From Fox News came the exultant headline: “Once shunned Clinton emerges as GOP’s election year ally.” They weren’t talking about Hillary—and for once, the network of the reactionary right was right.
In a rapid-fire burst of attention-grabbing hyperactivity, Bill Clinton last week defended Mitt Romney’s business career as “sterling” and renounced the Obama campaign’s attack on Romney’s vampire capitalism. The former president added that with his record as governor, Romney “crosses the qualification threshold”—just as Obama’s latest advertising was focusing on indicting Mitt for making Massachusetts 47th among states in job creation. Clinton also fretted that with so many people thinking Obama has “failed,” the campaign’s imperative should not be to go after Romney, but to go positive and “explain what [the president] did” on the economy. Bill then topped off this remarkable excursion into the 2012 spotlight by appearing to endorse the extension of the Bush tax cuts for the wealthy, transgressing one of the central dividing lines of the campaign.
As Republicans suddenly celebrated the man they had so bitterly sought to impeach, Clinton backed off—most explicitly on the tax cuts. “Upper-income people,” he sheepishly told CNN, “will have to contribute to long-term debt reduction.” His aides offered the stunning excuse that while still “mentally sharp, [Clinton] is older and a step off his political game.”
The truth is that for Clinton, this kind of strategic freelancing is habitual. “He can’t help himself,” one of his White House advisers said to me. “His political consultant voice seeps out.” More accurately, it booms out—and when he’s advising others, the candidate and president who was masterful at his own politics is often wrong.
Clinton’s endorsement of Romney’s time at Bain Capital, instantly seconded by longtime Clinton ally and former Pennsylvania governor Ed Rendell, was understandable. Both men—and Newark Mayor Corey Booker, who had sounded the same tune even earlier—are close to the financial industry, not just geographically but also in their professional and social lives. Their reaction seemed almost instinctive—and it echoed the GOP apologia for Romney.
But there’s a vital distinction between two kinds of private equity. One invests in companies and seeks growth; the other takes over marginal enterprises, loads them down with debt, fires workers and cuts wages and health benefits, racks up big fees, and then waddles away swollen with profits as the business goes under. That’s what happened with a Romney-era Bain deal spotlighted in one Obama ad. Bain reaped a windfall of $20 for every dollar it put into a company called Ampad. In the end, Ampad closed, all the jobs were lost, and Romney and his partners made $100 million.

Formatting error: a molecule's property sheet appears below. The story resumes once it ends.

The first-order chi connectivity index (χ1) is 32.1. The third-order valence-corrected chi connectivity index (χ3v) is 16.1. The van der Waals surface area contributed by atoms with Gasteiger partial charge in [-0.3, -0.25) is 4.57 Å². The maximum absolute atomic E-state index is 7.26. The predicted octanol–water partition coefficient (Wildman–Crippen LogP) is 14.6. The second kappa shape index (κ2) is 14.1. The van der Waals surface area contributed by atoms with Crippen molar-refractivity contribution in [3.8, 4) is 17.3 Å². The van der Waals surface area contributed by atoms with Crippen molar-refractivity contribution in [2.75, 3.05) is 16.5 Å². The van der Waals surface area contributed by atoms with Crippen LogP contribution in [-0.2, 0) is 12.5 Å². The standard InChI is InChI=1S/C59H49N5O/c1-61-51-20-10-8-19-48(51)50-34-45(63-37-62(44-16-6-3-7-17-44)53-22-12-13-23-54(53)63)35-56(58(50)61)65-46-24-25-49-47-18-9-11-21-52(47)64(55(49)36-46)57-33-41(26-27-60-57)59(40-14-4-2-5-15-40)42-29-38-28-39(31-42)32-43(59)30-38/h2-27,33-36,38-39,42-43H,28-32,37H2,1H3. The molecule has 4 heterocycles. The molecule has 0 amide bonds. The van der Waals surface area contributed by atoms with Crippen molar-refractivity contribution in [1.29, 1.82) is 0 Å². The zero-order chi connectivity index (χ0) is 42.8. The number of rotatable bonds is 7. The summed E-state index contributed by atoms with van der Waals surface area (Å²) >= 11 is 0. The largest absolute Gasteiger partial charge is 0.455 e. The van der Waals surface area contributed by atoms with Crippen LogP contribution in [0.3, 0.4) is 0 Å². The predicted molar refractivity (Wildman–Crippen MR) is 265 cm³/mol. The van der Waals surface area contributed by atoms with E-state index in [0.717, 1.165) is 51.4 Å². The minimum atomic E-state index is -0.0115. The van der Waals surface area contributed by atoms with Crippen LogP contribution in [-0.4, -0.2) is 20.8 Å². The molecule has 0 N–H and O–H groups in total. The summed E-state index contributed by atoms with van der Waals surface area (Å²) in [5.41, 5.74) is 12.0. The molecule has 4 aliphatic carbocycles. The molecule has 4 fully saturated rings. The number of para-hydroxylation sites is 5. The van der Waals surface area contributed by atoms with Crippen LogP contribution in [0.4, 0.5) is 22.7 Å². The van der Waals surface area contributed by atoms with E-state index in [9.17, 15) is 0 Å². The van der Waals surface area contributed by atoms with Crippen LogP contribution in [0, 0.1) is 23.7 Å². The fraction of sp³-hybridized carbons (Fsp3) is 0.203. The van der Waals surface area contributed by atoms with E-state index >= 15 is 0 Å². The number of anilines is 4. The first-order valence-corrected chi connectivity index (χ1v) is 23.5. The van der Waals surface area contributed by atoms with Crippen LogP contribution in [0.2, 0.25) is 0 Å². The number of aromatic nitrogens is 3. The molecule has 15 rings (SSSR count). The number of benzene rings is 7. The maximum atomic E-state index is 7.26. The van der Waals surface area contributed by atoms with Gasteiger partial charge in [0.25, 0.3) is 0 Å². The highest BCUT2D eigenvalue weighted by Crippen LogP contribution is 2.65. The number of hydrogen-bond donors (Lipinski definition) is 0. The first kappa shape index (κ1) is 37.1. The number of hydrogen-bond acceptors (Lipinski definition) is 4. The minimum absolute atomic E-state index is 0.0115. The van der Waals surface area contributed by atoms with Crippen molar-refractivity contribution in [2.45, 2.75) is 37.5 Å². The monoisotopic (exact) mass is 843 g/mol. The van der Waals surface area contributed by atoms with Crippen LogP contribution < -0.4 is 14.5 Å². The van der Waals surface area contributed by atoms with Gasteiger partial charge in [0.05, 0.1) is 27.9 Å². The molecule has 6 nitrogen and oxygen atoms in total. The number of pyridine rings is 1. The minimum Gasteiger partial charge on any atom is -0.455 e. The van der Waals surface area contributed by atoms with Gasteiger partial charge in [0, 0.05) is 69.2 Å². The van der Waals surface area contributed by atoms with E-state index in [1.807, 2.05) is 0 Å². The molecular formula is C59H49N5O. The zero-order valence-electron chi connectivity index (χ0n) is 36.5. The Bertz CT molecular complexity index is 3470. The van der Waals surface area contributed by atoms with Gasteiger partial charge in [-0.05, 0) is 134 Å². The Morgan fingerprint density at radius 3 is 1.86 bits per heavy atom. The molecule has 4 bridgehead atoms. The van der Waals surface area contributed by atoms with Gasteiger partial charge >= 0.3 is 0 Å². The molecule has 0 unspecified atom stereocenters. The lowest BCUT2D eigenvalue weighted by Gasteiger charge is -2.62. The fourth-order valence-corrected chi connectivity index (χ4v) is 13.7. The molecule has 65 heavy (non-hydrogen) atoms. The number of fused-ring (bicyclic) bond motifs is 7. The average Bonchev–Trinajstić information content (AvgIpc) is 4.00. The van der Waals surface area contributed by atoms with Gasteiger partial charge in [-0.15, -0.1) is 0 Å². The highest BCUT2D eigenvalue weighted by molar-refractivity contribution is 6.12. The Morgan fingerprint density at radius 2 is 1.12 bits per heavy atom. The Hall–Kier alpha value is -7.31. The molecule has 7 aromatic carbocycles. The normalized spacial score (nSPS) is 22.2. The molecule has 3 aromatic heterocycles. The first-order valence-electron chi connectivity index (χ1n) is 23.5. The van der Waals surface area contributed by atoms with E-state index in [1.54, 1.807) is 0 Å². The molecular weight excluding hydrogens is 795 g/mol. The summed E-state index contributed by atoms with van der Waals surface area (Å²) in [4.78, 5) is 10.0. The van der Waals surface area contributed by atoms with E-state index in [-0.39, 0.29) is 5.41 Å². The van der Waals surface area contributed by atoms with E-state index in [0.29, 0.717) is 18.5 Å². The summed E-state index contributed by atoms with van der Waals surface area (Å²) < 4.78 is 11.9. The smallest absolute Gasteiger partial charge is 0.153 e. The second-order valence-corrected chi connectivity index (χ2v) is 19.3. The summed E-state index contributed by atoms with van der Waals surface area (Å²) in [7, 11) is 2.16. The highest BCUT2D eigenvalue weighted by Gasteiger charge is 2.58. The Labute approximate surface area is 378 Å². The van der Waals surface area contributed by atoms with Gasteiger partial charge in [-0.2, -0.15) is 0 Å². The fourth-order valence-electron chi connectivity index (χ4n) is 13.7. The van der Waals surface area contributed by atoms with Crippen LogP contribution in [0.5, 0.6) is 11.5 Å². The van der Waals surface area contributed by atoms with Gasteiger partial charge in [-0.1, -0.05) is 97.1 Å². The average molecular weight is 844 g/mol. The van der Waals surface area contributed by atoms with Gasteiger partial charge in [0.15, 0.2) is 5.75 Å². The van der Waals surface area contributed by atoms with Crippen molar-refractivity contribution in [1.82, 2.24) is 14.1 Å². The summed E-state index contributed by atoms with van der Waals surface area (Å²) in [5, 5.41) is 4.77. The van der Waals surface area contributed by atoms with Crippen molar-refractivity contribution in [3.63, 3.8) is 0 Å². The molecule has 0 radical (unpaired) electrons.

I saw the power of this issue when I was Ted Kennedy’s strategist in his 1994 Senate race against Romney. After the primary, the Republican challenger held a 1-point lead; on Election Day, he lost in a landslide. In 2012 in places like Ohio and Michigan, the workers in the Obama ads, speaking in their own words as they did in the Kennedy ads two decades ago about what Romney’s firm did to them, are far more compelling than elite chatter in the Acela corridor—or Clintonian reservations about the propriety or political wisdom of such criticism.
After 18 years, Romney still can’t talk about this critique except in the briefest and most awkward ways. He changes the subject, which is why the Obama campaign ought to amplify it—and certainly will. It’s not a stand-alone attack, but the beginning of a narrative that will move from the Republican nominee’s callous profiteering in business to his failures as governor to his current espousal of policies that would comfort the comfortable with massive tax breaks, while afflicting the middle class with measures to cut education and end Medicare as we now know it.
That’s the flip side of the positive message that will be at the heart of the president’s campaign: he’s fighting for jobs and Romney destroyed them; he’s fighting for the many and Romney favors the few. You need both sides of the message. It’s simply incorrect to imply, as Clinton did, that the Obama campaign should concentrate on the positive—or to argue, as much of the conventional wisdom does, that by drawing the contrast with Romney, Obama forfeits the power of his 2008 appeal. That year, he launched wave after wave of tough ads against John McCain; he matched the throw-weight of the McCain spots, which were almost entirely negative. Similarly, in the pretelevision era, FDR was the candidate of hope running for reelection in 1936 while denouncing the “economic royalists” on the other side.